Robert Stephen Hawker

‘The Tamar Spring’


The source of this storied river of the West is on a rushy knoll, in a moorland of this parish. The Torridge also flows from the self-same mound.

Fount of a rushing river! wild flowers wreathe
The home where thy first waters sunlight claim;
The lark sits hushed beside thee, while I breathe,
Sweet Tamar spring! the music of thy name.

On! through the goodly channel, on! to the sea!
Pass amid heathery vale, tall rock, fair bough:
But never more with footsteps pure and free,
Or face so meek with happiness as now.

Fair is the future scenery of thy days,
Thy course domestic, and thy paths of pride:
Depths that give back the soft-eyed violet’s gaze,
Shores where tall navies march to meet the tide.

Thine, leafy Tetcott, and those neighbouring walls,
Noble Northumberland’s embowered domain;
Thine, Cartha Martha, Morwell’s rocky falls,
Storied Cotehele, and Ocean’s loveliest plain.

Yet false the vision, and untrue the dream,
That lures thee from thy native wilds to stray;
A thousand griefs will mingle with that stream,
Unnumbered hearts shall sigh those waves away.

Scenes fierce with men, thy seaward current laves,
Harsh multitudes will throng thy gentle brink;
Back! with the grieving concourse of thy waves,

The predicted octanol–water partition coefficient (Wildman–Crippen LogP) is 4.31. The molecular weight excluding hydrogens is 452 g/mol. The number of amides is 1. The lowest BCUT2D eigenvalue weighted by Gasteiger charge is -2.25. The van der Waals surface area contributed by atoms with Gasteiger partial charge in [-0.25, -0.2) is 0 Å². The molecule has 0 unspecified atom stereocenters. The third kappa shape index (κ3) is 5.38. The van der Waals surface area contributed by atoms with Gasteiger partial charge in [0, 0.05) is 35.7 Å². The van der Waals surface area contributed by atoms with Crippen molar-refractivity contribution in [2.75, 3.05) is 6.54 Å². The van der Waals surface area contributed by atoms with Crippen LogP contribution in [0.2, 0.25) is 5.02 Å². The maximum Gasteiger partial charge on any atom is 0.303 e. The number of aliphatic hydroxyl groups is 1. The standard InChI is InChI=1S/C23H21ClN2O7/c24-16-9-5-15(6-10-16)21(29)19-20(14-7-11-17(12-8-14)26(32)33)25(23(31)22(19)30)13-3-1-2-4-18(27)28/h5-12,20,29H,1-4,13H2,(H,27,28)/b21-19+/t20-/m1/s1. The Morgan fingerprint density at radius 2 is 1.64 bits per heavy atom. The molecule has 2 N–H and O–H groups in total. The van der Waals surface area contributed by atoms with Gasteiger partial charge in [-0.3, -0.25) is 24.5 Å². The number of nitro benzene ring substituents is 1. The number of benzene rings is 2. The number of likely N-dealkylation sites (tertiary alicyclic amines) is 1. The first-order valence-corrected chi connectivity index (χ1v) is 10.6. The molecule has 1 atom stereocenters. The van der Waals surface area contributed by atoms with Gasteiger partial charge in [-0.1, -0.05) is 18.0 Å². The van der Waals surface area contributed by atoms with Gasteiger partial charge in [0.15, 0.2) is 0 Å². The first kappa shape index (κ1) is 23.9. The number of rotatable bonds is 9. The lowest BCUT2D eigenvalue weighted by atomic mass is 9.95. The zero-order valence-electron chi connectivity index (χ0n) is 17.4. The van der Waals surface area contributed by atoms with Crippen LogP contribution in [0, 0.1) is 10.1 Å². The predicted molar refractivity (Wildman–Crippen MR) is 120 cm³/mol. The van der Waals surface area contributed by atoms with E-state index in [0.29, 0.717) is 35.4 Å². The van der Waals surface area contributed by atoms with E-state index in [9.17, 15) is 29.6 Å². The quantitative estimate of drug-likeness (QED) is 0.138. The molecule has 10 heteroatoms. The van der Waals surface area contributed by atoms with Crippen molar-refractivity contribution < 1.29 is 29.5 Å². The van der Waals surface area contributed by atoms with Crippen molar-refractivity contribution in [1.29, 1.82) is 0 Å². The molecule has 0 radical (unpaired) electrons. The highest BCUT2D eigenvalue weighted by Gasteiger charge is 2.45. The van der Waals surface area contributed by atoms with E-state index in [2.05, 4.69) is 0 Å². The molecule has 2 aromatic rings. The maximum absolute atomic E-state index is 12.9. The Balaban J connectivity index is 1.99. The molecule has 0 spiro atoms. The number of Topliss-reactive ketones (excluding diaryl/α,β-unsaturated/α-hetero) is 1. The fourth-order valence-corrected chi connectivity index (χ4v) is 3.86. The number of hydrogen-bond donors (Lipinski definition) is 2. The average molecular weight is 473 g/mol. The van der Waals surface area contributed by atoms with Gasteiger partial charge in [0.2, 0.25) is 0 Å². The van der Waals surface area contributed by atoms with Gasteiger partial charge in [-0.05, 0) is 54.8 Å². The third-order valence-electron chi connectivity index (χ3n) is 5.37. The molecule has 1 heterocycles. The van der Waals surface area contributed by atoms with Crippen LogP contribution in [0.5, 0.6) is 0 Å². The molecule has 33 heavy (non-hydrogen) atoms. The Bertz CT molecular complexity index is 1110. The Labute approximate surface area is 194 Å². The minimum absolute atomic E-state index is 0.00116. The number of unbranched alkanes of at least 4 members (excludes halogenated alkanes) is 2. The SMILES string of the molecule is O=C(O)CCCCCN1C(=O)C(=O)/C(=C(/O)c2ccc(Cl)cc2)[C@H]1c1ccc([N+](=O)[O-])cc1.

Home! to the waters of thy childhood shrink!

Thou heedest not! thy dream is of the shore,
Thy heart is quick with life; On! to the sea!
How will the voice of thy far streams implore
Again amid these peaceful weeds to be!

My Soul! my Soul! a happier choice be thine –
Thine the hushed valley, and the lonely sod;
False dreams, far vision, hollow hope resign,
Fast by our Tamar spring, alone with God!

*  *  *  *  *

From Cornish Ballads & Other Poems by R. S. Hawker, edited by C. E. Byles, John Lane 1904. Byles provides the following footnote:

This poem is entitled “That Ancient River,” with reference to Judges v. 21, in Ecclesia, 1840, and Mr. Godwin, therefore, assigned that date to its production: it is quoted in Footprints of Former Men, 1870, and in The Cornish Ballads, 1869. It was, however, first printed in the second series of Records of the Western Shore, 1836, as “The Source of the Tamar,” with some verbal differences.

The Tamar rises in a ditch on the south side of a lane leading from Woolley Cross to Bradworthy, about 100 yards from the old Moorwinstow/Bradworthy boundary marker. Whether Hawker’s description of the Torridge ‘flowing from the self same mound’ was ever completely accurate is debatable – nowadays that river rises in an inaccessible-looking area to the north of the road, quite some distance from the Tamar spring.

Photos © Angela Williams, 2010


Cornish Ballads and Other Poems at the Open Library

– Rivers of Bradworthy: sources of the Tamar and Torridge